How can we have Rachel Summers-Grey, and Cable, and X-Man, and Bishop, and Kymera, the O5 X-Men, and Miguel O'Hara, and so many other time-displaced characters romping around with no issues and yet for Eva Bell, even the slightest change has risk? How can she be told her child never existed when its birth was clearly part of her personal timeline? Are we to believe that the effects of that pregnancy have been wiped away from Eva but her memories remain? Are certain timelines given more "weight" (i.e., sales numbers) that makes them a reality while others are just passing variations that fade away? How did none of her teammates realize she was 7 years older?? That's a long time!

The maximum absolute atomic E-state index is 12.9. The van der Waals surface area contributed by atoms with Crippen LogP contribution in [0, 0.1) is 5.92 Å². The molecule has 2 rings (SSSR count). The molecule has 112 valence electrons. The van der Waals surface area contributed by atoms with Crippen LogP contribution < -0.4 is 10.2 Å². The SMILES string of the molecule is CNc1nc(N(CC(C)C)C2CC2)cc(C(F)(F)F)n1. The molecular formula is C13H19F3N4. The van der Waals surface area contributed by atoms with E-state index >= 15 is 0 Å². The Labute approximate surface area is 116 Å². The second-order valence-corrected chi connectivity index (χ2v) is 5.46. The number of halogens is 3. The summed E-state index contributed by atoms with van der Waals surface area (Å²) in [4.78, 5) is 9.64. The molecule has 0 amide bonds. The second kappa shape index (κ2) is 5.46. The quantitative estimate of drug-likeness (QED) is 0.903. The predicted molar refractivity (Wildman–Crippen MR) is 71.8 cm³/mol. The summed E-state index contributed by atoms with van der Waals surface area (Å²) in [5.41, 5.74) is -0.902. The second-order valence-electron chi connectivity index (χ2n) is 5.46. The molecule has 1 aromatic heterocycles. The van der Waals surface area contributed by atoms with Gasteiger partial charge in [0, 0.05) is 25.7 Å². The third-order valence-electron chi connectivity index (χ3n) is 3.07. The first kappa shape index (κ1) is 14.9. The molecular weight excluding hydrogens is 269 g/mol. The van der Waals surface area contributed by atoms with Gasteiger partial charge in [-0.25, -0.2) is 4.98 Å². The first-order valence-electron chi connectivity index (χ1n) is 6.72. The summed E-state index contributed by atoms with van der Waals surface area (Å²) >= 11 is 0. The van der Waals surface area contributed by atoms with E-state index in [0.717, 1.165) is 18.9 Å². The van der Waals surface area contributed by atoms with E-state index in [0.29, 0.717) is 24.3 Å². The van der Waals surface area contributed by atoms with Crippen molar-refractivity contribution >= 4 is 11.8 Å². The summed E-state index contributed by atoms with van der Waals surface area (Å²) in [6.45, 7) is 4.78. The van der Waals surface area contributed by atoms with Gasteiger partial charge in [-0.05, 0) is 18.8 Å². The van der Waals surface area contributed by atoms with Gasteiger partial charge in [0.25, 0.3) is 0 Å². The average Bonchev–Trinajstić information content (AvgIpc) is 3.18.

Oh. Well okay then. That makes one of us.
We can either accept that time travel just works differently for some characters than other characters—and yes, this absolutely makes sense from a writing/sales/marketing perspective because what works in one story may not work in another and a best selling crossover means more to Marvel than a throwaway universe in an Exiles-style book, but it's not satisfying to accept that as an in-universe explanation—or we can look at Eva Bell specifically and try to find something different about her that accounts for the change.
Cable was different because he was born in the past. Bishop was different because he had some sort of technological doohicky that protected him from paradoxes. Maybe there's some macguffin or in-universe exception for Eva.